Cities
Climate Change
Sustainable Transformation
Technology & Innovation
Global Issues
Asia
Kongjiang Yu, Urbanet
Urban planning, green, nature-based solutions, climate change
Shenzhen, Guangdong, China. | © Stewart Edward 猪只只/Unsplash.com

With cities continuously more threatened by climate change-induced disasters, urban planning’s reflex response is to protect cities against nature. But what if the solution lies in working with nature instead against it? Architect Kongjiang Yu invites readers to imagine what cities could look like if they took into account ancient wisdom on spatial planning.

Grey Infrastructure and Broken Connections

The landscapes that we inhabit are visibly interconnected: motorways connect urban and rural settlements; power lines transport energy and connect power stations to individual families; aqueducts transport drinking water from reservoirs to our kitchens; trucks on highways that carry fertilisers and herbicides connect factories with farms. Supposedly, we have created a connected world. But the landscape matrix and its invisible processes are fragmented and disconnected. The movement and cycles of water, nutrients, food, energy, species, and people are broken. Their interconnected relationship is being interrupted, and in a harmful way, more than ever before.

In China, over 75 per cent of the surface water is polluted; 50 per cent of cities are facing floods and urban inundation; and over 60 per cent of cities do not have enough water. The groundwater table in the North China Plain drops over 1 metre each year; and over 50 per cent of the wetland habitats have been lost in the past fifty years.

All these water-cycle related issues that impact cities and landscapes are interconnected, but conventional infrastructural solutions are fragmented, isolated, and single-minded: water treatment plants remove nutrients that could be used in fertilisers. Billions of dollars are spent yearly on the construction of concrete dikes, dams, and pipes to control floods and stormwaters.

However, these structures eventually produce fiercer droughts, declines in groundwater levels, and habitat loss. A thousand-mile-long aqueduct built to divert water from Southern to Northern China caused serious damage to the ecosystem in the lower and middle reaches of the Yangtze River. Gardens, landscapes, and agricultural fields are over-fertilised and nutrients flush into the water system, polluting rivers and lakes. And again, the conventional solution is to single-mindedly build expensive water treatment plants that need huge amounts of energy (mainly from coal burning), creating air pollution in turn.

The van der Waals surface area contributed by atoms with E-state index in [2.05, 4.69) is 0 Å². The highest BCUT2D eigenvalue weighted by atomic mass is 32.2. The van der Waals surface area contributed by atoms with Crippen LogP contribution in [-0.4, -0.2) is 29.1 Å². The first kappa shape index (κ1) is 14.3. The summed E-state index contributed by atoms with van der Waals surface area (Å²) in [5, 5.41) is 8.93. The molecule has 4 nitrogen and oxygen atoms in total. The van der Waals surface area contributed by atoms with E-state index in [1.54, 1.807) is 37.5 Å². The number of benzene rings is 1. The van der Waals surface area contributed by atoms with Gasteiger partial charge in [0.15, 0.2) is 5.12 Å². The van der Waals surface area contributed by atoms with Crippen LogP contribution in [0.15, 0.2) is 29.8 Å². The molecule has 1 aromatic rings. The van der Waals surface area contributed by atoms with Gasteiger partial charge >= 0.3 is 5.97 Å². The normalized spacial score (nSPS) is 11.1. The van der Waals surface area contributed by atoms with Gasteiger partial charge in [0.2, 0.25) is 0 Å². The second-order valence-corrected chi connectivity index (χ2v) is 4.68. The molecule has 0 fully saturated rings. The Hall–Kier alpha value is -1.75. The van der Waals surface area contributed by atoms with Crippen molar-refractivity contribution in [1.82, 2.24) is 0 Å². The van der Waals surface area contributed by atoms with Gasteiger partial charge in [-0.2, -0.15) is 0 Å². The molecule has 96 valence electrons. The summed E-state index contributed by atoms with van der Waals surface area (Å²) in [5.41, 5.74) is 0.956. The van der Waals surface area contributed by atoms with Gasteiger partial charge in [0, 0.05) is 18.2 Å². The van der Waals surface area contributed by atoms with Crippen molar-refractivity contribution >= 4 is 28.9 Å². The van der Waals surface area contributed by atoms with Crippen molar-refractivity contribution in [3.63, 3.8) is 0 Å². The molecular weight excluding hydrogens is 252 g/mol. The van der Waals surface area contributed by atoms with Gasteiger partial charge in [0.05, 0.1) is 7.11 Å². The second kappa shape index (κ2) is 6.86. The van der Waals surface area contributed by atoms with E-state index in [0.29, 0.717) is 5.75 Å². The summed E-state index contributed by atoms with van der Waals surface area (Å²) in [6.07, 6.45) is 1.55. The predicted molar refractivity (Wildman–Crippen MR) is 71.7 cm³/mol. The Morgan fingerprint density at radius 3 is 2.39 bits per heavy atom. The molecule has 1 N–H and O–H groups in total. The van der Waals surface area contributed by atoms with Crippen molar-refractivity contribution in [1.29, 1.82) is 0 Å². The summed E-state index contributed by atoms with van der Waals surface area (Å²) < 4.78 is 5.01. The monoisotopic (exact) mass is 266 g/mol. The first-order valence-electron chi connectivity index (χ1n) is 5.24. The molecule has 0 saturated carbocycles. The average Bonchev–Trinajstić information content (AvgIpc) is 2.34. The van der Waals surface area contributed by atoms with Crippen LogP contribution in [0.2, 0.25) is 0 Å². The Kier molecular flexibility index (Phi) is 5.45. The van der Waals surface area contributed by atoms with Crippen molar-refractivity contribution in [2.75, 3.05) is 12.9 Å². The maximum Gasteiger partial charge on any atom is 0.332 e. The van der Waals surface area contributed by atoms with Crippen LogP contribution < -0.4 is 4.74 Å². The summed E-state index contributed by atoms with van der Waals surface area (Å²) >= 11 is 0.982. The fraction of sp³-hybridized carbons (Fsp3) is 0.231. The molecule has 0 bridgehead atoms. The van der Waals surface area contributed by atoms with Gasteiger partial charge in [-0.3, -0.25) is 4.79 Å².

An alternative solution might be the construction of green infrastructure which creates a deep and true connection between man and nature and among various natural processes and flows.

The Ancient Wisdom of Farmers

One option to rebuild the deep connection between human beings and nature and among various natural processes comes from the wisdom of farming, which transformed landscapes on a large scale and sustained humanity for thousands of years.

  1. Making of fields through “cut-and-fill”: an integrated approach where earthworks are built on-site, with minimum costs for labour and material transportation. It has, therefore, a minimum impact on the natural processes and patterns in the region. This tactic has been implemented by farmers around the world to transform unsuitable environments into productive and liveable landscapes.
  2. Managing water and irrigating the fields: modern methods of irrigation don’t relate to surrounding terrain and available water resources. The traditional approach is deeply rooted in natural processes. Thousands of years of farming experience have made irrigation one of the most sophisticated techniques in agricultural societies. The use of gravity, and the harmony between nature and subtle human intervention can turn such a serious science into an art form, an interactive medium of community building, and even a spiritual force.